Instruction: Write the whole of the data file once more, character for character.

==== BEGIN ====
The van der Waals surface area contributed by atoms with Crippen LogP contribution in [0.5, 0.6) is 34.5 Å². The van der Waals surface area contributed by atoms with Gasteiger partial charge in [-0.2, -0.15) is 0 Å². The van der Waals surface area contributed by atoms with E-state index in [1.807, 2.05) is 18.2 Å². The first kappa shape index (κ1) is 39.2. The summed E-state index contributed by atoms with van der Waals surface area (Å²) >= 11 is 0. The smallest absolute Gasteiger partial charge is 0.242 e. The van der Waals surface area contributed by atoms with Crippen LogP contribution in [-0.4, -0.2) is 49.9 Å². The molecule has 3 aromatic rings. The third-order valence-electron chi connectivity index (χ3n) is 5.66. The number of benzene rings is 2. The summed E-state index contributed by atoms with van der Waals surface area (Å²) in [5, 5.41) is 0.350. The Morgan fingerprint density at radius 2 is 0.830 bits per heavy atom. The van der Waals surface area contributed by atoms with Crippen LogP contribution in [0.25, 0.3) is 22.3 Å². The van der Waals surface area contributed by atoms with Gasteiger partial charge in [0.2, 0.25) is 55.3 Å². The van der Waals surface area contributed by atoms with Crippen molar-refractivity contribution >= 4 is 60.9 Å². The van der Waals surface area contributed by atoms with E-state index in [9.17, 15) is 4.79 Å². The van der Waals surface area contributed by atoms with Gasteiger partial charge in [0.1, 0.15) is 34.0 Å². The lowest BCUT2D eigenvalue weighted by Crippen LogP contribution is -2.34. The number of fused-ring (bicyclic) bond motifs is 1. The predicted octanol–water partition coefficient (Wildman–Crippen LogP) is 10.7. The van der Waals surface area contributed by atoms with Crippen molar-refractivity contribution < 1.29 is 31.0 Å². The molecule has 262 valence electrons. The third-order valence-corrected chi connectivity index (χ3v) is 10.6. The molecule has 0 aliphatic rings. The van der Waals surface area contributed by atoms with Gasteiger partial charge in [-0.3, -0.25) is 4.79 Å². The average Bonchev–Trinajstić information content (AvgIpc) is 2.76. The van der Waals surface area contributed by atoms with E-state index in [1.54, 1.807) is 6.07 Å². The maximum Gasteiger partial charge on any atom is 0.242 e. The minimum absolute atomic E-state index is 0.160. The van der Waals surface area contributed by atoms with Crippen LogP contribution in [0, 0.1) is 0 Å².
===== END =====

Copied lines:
The van der Waals surface area contributed by atoms with Crippen LogP contribution in [0.5, 0.6) is 34.5 Å². The van der Waals surface area contributed by atoms with Gasteiger partial charge in [-0.2, -0.15) is 0 Å². The van der Waals surface area contributed by atoms with E-state index in [1.807, 2.05) is 18.2 Å². The first kappa shape index (κ1) is 39.2. The summed E-state index contributed by atoms with van der Waals surface area (Å²) >= 11 is 0. The smallest absolute Gasteiger partial charge is 0.242 e. The van der Waals surface area contributed by atoms with Crippen LogP contribution in [-0.4, -0.2) is 49.9 Å². The molecule has 3 aromatic rings. The third-order valence-electron chi connectivity index (χ3n) is 5.66. The number of benzene rings is 2. The summed E-state index contributed by atoms with van der Waals surface area (Å²) in [5, 5.41) is 0.350. The Morgan fingerprint density at radius 2 is 0.830 bits per heavy atom. The van der Waals surface area contributed by atoms with Crippen LogP contribution in [0.25, 0.3) is 22.3 Å². The van der Waals surface area contributed by atoms with Gasteiger partial charge in [0.2, 0.25) is 55.3 Å². The van der Waals surface area contributed by atoms with Crippen molar-refractivity contribution >= 4 is 60.9 Å². The van der Waals surface area contributed by atoms with E-state index in [9.17, 15) is 4.79 Å². The van der Waals surface area contributed by atoms with Gasteiger partial charge in [0.1, 0.15) is 34.0 Å². The lowest BCUT2D eigenvalue weighted by Crippen LogP contribution is -2.34. The number of fused-ring (bicyclic) bond motifs is 1. The predicted octanol–water partition coefficient (Wildman–Crippen LogP) is 10.7. The van der Waals surface area contributed by atoms with Crippen molar-refractivity contribution < 1.29 is 31.0 Å². The molecule has 262 valence electrons. The third-order valence-corrected chi connectivity index (χ3v) is 10.6. The molecule has 0 aliphatic rings. The van der Waals surface area contributed by atoms with Gasteiger partial charge in [-0.3, -0.25) is 4.79 Å². The average Bonchev–Trinajstić information content (AvgIpc) is 2.76. The van der Waals surface area contributed by atoms with E-state index in [1.54, 1.807) is 6.07 Å². The maximum Gasteiger partial charge on any atom is 0.242 e. The minimum absolute atomic E-state index is 0.160. The van der Waals surface area contributed by atoms with Crippen LogP contribution in [0, 0.1) is 0 Å².